In what is sure to sound something straight out of a sci-fi flick, NASA has revealed some really interesting details about its plan to collect samples of the Martian surface and bring them back to Earth. And trust us when we say this, that the described set of pioneering actions will assure that this interplanetary heist will be nothing short of a sci-fi film.

Involving multiple spacecrafts, rovers, touchdowns and the first ever rocket launch from a planet other than ours, the soaringly ambitious international endeavour will bring Martian rocks to scientists in just over a decade.

If things go as planned, the first step of this hugely ambitious yet realistic plan comes in July, when Perseverance rover will be launched. In February next year, the rover will land on the Jezero crater which is home to river delta that could hold traces of ancient Martian life. Perseverance will then drive around for many kilometres collecting samples of the Martian surface in 30 small geological sampling tubes. The rover will be enabled with a drill and soil scoop.

For long, it hadn’t been clear how these tubes would find their way back to the earth. However, the agency’s newly devised plan reveals a line-up of pioneering tasks to accomplish just that.

The finalised plan involves two more spacecrafts that will be sent to Mars in 2026. The first spacecraft “Mars ascent vehicle”- a small spacecraft with a container for the samples, will land in the crater. Next, a small rover will make its way to Perseverance and collect the samples. If things go according to plan, the rover is scheduled to be in action during a season free of Martian dust storms and cold winter temperatures.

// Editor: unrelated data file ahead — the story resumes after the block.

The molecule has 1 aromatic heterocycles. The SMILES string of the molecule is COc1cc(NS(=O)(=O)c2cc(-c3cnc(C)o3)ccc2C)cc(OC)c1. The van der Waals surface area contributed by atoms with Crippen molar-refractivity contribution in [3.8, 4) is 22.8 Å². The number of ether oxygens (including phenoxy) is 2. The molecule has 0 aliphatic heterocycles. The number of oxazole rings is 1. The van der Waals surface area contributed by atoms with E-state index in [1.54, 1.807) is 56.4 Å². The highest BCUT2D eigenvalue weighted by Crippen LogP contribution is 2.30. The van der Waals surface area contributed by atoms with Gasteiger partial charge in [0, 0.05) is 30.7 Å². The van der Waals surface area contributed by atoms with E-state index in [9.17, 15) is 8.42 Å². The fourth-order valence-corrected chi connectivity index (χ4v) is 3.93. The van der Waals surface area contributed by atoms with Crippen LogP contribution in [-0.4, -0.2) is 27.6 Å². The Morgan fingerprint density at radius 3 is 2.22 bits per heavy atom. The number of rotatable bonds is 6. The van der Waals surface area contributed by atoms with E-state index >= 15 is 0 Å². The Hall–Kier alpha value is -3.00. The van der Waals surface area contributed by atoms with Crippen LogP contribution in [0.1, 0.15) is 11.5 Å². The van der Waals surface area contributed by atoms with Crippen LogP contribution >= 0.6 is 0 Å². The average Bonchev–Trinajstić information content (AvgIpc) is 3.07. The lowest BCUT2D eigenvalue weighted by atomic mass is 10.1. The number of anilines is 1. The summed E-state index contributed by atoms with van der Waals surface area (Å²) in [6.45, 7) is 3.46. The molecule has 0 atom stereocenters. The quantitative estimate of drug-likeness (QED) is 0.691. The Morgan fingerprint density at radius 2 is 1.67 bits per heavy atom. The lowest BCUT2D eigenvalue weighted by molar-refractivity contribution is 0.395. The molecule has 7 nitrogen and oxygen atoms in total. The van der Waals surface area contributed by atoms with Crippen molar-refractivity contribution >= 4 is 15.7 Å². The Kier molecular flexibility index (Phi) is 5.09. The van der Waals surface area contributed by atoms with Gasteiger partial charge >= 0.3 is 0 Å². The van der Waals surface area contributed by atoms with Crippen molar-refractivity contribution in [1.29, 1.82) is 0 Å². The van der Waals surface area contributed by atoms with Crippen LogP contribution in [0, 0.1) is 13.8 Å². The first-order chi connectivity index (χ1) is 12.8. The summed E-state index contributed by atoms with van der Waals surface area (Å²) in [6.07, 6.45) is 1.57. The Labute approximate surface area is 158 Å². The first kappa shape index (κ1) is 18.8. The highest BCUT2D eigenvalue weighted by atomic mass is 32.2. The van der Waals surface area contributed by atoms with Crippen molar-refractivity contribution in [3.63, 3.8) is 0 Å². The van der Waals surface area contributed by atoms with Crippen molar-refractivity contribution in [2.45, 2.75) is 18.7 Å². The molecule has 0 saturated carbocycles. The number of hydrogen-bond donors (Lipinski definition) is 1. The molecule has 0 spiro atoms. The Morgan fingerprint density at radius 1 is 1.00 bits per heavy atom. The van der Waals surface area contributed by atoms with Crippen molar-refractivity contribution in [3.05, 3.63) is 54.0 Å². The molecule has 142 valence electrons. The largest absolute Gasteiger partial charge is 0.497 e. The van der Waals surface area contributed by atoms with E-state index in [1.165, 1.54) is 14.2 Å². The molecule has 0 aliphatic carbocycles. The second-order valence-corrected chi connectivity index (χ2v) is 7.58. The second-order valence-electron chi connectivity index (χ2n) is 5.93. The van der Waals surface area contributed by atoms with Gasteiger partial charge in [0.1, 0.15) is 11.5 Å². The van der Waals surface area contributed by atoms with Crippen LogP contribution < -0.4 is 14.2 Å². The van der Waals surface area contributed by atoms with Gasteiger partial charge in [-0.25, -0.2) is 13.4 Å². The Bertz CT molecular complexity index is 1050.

Next, the samples will be brought back to the Mars ascent vehicle which will then blast off and place the container in the Martian orbit. This will mark a historical move as no nation has ever launched a craft from the surface of Mars or any other interplanetary body for that matter.

According to the plan, the second spacecraft will manoeuvre itself next to the sample container, pick it up and fly it back to earth. This will be another first as not once in history have two spacecrafts come in contact in the Mars orbit. The spacecraft will then land on earth at high speed, probably in a training ground in Utah. The landing date according to the plan is speculated to be around September 2031.

However NASA will not pull off this impossible-sounding venture by itself. The labour has been divided between NASA and ESA. While NASA works on the Mars ascent vehicle and sample retriever lander, ESA will work on the small rover and the trip back to earth. The two agencies have also called for scientists interested in studying the resultants of this ambitious interplanetary mission. “We can learn about Mars in our own laboratories, it’s going to be fantastic” says Michael Meyer, lead scientist of the mission.

ESA recently delayed sending its first rover to Mars in partnership with the Russian Space Agency. The delay is due to the coronavirus pandemic, which has also had a salient effect on NASA’s work and consequently the Mars mission. Although the spaced out schedule spread across an entire decade provides room for delay, the Mars Perseverance rover is not an undertaking that can afford such a luxury. Although, Waltzin declined to comment on the expenses, the mission is bound to cost both agencies several billions of dollars.